Sitting inside a cosy old pub on an archipelago somewhere in the North Atlantic, I’m beginning to realise that we’ve just arrived in one of the most bizarre places left on the planet. Outside the window a row of brightly coloured Viking-style huts line the street, with their distinctive grass–clad roofs catching the last rays of the day.
Inside the pub, locals chatter excitedly in their strong Nordic accents and the scent of free-flowing all-malt lager fills the air. If it wasn’t for our brand new road bikes lying seemingly abandoned on the opposite side of the road you’d be forgiven for thinking it was a scene from a recent Vikings episode.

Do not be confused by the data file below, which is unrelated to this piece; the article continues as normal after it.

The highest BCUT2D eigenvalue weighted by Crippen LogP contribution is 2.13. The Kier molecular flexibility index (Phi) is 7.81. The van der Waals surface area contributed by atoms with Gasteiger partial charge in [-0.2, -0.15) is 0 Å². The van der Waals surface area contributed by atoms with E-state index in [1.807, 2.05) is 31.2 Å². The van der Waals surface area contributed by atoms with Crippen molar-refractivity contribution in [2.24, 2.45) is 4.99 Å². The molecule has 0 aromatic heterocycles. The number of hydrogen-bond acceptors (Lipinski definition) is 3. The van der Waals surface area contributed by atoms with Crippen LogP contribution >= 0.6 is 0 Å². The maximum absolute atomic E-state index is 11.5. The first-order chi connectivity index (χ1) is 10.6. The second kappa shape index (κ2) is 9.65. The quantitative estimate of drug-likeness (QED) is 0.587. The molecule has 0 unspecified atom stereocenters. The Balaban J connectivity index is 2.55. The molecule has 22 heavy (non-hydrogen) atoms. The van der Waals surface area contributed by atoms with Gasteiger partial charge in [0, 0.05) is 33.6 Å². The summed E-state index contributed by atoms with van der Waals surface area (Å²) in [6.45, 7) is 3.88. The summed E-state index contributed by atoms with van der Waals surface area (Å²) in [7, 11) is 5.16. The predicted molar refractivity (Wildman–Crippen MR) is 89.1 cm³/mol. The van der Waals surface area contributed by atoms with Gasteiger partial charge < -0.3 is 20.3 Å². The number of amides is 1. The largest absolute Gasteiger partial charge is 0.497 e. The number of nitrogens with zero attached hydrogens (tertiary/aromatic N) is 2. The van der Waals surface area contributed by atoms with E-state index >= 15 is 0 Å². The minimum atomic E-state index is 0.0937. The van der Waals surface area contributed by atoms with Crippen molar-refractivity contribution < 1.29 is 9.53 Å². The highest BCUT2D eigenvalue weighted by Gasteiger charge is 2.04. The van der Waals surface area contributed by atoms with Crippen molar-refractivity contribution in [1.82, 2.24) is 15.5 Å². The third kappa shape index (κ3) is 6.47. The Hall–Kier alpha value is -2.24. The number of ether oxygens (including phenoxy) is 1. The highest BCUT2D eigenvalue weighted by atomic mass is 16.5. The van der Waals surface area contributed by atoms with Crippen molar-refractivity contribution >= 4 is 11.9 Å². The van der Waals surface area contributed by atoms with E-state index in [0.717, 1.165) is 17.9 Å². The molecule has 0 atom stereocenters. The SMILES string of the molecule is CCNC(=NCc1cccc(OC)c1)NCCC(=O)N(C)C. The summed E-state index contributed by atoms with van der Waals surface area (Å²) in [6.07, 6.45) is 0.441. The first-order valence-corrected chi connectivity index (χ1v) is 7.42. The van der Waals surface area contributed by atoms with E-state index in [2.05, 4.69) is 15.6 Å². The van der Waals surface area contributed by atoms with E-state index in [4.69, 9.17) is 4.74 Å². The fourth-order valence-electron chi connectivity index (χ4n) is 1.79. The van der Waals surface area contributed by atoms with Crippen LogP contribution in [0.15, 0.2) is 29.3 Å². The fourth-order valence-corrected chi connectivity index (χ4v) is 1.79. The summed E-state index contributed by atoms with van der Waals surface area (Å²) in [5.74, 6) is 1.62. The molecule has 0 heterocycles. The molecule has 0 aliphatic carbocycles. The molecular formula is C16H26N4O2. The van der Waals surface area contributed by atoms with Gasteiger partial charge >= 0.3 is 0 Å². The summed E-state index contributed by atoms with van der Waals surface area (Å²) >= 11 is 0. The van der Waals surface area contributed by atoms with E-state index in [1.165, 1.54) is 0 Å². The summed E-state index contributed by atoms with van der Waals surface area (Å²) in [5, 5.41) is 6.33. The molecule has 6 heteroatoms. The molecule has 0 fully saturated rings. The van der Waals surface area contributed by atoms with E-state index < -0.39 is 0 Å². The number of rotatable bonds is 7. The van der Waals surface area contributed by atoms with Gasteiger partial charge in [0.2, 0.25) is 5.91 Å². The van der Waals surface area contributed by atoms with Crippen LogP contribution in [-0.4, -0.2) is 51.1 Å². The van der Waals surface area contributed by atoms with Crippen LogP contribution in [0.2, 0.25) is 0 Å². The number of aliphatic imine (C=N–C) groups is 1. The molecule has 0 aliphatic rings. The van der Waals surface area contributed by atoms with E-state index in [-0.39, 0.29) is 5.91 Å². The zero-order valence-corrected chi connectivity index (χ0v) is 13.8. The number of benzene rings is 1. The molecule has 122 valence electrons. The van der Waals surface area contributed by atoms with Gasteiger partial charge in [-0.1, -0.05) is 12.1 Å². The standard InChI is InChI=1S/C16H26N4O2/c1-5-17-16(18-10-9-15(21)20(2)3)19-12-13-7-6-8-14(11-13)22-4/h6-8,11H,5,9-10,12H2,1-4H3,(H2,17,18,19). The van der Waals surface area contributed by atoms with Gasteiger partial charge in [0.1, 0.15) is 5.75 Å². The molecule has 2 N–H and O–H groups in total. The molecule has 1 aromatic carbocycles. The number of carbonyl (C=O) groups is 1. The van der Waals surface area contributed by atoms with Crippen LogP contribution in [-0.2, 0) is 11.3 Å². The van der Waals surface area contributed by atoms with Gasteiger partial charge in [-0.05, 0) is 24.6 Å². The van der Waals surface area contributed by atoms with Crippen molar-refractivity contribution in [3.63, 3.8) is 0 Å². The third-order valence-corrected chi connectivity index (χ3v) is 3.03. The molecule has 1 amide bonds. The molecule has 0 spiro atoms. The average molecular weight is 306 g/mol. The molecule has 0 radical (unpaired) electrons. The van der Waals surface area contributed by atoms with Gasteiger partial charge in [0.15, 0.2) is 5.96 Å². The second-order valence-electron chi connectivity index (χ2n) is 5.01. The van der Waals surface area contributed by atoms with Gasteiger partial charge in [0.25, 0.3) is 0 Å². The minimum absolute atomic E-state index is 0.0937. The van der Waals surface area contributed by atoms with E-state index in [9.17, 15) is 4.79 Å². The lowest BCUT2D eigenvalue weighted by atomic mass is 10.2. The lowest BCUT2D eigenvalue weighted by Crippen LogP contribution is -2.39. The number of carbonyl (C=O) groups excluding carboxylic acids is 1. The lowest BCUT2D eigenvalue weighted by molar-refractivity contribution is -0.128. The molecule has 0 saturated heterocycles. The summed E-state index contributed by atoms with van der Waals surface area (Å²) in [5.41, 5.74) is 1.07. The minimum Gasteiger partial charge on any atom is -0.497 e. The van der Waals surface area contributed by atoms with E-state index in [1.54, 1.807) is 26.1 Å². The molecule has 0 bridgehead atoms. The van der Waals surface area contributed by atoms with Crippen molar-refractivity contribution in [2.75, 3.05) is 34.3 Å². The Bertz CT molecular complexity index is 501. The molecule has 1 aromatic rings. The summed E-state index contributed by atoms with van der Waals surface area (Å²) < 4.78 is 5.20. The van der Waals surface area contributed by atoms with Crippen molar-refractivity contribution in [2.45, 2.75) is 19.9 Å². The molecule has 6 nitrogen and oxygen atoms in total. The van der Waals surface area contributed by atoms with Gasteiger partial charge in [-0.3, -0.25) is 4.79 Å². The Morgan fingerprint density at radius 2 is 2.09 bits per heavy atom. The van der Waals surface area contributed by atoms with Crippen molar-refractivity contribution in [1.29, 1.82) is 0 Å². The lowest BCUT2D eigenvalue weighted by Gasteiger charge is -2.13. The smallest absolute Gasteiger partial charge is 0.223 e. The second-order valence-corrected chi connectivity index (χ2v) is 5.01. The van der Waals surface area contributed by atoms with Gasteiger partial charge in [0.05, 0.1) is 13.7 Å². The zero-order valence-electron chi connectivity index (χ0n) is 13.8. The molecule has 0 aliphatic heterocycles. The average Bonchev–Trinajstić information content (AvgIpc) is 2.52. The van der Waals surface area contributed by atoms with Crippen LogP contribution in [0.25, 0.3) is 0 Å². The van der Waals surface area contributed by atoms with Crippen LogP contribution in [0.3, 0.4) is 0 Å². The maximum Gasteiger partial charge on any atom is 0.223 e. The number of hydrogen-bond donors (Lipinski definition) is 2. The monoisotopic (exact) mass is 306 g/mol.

Anywhere else in the world and a couple of unlocked bikes on the side of the road would be gone within a matter of minutes but the dishevelled looking character behind the bar assures us that crime doesn’t exist in this part of the world. “You can even leave your keys in the car here in the Faroes”, he tells us, struggling to hide the pride in his voice. “But if you’re still worried, you can take them down the road to the hotel”.
Having just made the 51-kilometre trip from the airport, hauling a kayak, kiteboard and film gear on our bikes, our bodies have decided that they’re not moving any further until they’ve been properly nourished – and the foreign smells coming from the kitchen are too good to refuse.